It’s a simple question. Does college football cause higher crime?
Apparently, the answer is yes, at least according to one study.
… they look to see what happens on game day. Their findings are quite striking, and they report large rises in assaults, vandalism, and disorderly conduct on game days. As might be expected, this effect is large in the city of the home team, but basically non-existent in the city of the visitors.
You might be worried that this rise in arrests reflects more police on the street on game day (and hence more arrests per crime), rather than simply more crime. But the authors provide a clever response, noting that upset losses by the home team have a particularly large effect on violent assaults, while expected losses have little effect. Unless police chiefs are also successfully forecasting football outcomes, it seems that this alternative explanation doesn’t hold water.
Interesting stuff, although I think the authors are too dismissive of the role that alcohol plays in this. Sure, the programs don’t sell the stuff in the stadium, but it’s still getting in, either already consumed by patrons, or in a form to be consumed.
There’s a lesson in here somewhere. I’m just not sure who’s willing to admit he or she needs to learn one.
I think I’d start here, though:
“For the first time, you’ve got traditional media that will run (things from the message boards) in an effort to try and scoop the story — will believe and print anything based on what they see online. It has made the media look bad. It has made the media look silly.”
First off, I have to say that I find this whole “Rich Rod destroyed files!” story overblown. If WVU does that poor a job of record keeping, it deserves what it gets. The story just sounds like posturing for the potential jury pool for the buyout lawsuit. (Not that I’m sure the school needs any help with that.)
That being said, in the wake of the story of the Arkansas fan base’s appreciation of the Freedom of Information Act, any head coach in the United States of America that would make these kind of calls on a school owned cellphone is a complete and utter dumbass. My advice would be to reach a settlement soon, because we all know how well litigation helps focus a coach’s mind on the upcoming season.
Happy trails, Wolverines!
That Urban Meyer is quite a guy.
I guess there’s no “dead period” for recruits’ girlfriends.
A few random bits of info and opinion floating around the internets this AM -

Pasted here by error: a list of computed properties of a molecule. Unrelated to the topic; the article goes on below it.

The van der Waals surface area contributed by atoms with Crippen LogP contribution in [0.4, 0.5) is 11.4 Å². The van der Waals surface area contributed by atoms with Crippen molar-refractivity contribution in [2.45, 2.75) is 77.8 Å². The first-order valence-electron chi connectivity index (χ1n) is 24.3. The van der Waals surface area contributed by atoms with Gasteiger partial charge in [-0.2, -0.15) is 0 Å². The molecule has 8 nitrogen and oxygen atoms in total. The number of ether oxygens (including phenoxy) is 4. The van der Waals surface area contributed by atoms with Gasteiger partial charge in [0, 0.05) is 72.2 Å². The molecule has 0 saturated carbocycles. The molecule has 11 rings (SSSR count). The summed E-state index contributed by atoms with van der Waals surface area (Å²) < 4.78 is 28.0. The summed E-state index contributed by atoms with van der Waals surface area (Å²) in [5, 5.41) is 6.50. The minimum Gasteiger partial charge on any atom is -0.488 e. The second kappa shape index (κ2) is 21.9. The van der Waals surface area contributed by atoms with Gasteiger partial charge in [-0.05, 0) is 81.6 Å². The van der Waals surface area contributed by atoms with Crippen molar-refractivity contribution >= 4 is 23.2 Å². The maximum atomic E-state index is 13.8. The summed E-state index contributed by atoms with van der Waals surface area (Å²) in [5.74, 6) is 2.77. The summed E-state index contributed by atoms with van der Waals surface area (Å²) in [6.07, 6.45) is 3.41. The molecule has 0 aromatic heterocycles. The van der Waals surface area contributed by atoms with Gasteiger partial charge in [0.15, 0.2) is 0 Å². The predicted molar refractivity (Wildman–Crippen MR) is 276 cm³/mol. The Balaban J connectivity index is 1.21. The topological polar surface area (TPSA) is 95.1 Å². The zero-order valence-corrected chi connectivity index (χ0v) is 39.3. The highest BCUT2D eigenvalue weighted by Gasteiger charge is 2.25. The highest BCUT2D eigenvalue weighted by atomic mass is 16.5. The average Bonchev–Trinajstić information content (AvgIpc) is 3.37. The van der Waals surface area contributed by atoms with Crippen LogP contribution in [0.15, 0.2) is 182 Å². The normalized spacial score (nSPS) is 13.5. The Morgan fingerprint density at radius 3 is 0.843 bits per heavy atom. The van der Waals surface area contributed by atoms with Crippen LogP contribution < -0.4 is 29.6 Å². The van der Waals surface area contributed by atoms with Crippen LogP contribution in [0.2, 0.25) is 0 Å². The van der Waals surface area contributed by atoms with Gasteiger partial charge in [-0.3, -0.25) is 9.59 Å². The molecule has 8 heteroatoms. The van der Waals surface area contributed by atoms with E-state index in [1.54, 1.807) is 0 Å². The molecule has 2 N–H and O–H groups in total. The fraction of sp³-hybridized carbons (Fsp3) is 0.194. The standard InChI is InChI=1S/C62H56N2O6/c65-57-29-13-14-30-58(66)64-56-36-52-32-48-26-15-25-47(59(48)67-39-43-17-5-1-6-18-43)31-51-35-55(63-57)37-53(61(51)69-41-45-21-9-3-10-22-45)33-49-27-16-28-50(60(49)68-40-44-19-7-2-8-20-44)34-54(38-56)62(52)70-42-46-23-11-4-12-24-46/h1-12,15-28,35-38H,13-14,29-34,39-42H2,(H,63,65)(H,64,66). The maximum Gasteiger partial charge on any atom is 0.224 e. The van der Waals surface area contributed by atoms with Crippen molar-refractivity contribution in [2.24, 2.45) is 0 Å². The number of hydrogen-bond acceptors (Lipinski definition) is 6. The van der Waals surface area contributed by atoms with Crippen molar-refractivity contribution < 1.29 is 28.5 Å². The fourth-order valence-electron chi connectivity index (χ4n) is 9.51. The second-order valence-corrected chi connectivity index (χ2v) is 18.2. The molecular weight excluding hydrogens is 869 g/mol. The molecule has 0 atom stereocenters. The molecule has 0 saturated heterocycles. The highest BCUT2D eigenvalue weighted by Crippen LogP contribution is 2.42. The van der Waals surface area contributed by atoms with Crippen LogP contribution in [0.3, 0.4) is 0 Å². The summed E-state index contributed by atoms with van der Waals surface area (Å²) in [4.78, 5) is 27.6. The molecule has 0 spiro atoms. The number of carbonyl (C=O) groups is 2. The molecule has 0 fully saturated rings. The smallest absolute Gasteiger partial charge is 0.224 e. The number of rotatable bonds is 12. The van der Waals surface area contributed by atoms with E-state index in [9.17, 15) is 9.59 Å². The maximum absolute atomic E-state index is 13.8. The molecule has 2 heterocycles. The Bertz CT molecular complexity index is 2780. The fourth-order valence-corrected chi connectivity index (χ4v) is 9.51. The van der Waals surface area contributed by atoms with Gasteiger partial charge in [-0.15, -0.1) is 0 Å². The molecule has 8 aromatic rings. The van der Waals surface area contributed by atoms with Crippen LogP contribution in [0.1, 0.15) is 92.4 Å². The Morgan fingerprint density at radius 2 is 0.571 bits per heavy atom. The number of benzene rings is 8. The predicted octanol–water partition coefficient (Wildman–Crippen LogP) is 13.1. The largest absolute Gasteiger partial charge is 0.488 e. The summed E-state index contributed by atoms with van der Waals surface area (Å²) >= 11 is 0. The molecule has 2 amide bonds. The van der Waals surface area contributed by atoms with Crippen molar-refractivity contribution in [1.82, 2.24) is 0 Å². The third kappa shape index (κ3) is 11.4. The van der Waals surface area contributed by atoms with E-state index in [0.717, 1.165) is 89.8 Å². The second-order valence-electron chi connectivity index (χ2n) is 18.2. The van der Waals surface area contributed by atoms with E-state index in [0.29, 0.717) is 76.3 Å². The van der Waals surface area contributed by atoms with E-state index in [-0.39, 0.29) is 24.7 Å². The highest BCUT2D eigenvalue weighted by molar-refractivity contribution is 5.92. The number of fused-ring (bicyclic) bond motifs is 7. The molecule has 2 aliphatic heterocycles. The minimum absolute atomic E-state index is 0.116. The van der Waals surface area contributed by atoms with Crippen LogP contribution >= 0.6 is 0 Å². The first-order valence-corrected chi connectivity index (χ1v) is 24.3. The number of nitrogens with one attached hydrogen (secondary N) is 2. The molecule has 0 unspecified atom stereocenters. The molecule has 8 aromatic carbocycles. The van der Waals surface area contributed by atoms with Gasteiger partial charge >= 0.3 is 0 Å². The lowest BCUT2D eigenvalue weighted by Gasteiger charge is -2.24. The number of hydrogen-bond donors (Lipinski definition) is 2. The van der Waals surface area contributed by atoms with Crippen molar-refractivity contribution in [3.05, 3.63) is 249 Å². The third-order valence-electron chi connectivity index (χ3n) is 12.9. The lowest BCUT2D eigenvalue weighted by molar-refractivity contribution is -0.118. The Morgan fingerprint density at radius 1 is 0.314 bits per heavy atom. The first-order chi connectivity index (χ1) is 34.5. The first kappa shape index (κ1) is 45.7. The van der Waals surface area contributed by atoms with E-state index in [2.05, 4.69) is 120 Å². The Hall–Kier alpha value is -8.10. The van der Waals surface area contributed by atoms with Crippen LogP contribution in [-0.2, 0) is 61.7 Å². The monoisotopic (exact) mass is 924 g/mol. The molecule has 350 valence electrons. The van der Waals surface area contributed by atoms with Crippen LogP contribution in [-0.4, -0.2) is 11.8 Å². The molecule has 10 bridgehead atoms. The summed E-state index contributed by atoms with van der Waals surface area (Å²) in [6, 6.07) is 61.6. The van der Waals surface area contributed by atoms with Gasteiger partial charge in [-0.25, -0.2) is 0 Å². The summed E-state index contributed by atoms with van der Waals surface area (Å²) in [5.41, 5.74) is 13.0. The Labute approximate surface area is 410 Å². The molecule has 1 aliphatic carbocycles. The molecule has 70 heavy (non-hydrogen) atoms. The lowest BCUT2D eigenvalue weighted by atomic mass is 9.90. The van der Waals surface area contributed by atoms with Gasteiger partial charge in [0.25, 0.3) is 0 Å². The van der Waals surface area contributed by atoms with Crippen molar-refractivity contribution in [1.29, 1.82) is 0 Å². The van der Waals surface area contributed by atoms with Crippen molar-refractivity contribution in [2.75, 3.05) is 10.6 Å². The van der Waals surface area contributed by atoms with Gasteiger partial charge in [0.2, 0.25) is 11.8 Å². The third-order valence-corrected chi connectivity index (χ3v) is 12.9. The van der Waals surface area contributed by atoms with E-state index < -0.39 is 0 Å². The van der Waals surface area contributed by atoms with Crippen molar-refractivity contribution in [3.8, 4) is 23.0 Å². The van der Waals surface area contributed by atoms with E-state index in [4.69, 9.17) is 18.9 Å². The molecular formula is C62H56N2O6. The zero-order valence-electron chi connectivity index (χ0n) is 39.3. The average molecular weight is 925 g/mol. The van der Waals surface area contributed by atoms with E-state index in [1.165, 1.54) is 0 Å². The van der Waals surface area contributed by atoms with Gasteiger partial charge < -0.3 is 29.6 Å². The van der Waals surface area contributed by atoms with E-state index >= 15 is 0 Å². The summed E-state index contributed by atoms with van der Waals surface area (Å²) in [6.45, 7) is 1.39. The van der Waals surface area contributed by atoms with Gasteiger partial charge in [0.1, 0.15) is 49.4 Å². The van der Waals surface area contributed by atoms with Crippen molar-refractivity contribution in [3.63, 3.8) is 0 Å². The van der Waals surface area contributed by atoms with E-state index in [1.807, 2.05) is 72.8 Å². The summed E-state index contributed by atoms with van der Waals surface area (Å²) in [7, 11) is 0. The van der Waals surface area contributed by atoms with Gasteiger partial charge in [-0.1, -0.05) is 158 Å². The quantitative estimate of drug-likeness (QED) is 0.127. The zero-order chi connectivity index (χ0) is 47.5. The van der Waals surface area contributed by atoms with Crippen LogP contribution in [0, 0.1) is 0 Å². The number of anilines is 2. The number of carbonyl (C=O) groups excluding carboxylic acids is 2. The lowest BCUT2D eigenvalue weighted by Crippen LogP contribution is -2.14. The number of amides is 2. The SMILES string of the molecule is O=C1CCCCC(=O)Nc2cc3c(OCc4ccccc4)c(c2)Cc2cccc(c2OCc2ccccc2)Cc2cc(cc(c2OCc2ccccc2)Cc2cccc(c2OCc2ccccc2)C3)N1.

- Before you get too excited about Georgia’s position on all of these excessively early 2008 preseason predictions, take a look back at CFN’s first 2007 preseason picks: 1. USC 2. LSU 3. Texas 4. Florida 5. Wisconsin 6. Ohio State 7. Oklahoma 8. Arkansas 9. UCLA 10. Michigan.
- I could be wrong, but I don’t think this story is going to turn out too well.
- Surprise, surprise: the CEO of the Rose Bowl doesn’t think too highly of Michael Adams’ playoff proposal.
- ESPN’s Gene Wojciechowski (you have no idea how long that took to type) thinks Bobby Petrino isn’t completely sincere about his love for Chex Mix – and other matters.
- Speaking of the WWL, here’s the results of its most recent poll on sports popularity: (1) NFL, 75.1 percent; (2) College football, 68.2; (3) MLB, 63.5; (4) College basketball, 53.7; (5) NBA, 52.9; (6) Figure skating, 50.0; (7) NASCAR, 43.4; (8) Boxing, 39.4; (9) WNBA, 36.9; (10) PGA, 35.4; (11) WTA, 32.1; (12) NHL, 34.2. Before you point to OMG!! playoffs!! as the reason that the NFL enjoys greater popularity than college football, ask yourself two questions. First, what do you think those numbers would look like if there were major college powers playing in the New York and Chicago markets? Second, how come college football is listed ahead of so many sports – including college basketball – that do have playoffs?
- On the other hand, stuff like this makes me yearn for the simplicity of a playoff of conference champs.
- Here’s a snapshot of the SEC East’s recruiting story to date. And here’s the same for the SEC West. If I’m a Tennessee fan, I’m starting to get a little nervous.
- Hey, what can you say about this? The key from a handicapping standpoint, as always, is to measure the true realities from the perceptions, and in this case the fawning of the SEC does not go as far as it should.
- It looks like Tuberville has found the replacement for Muschamp.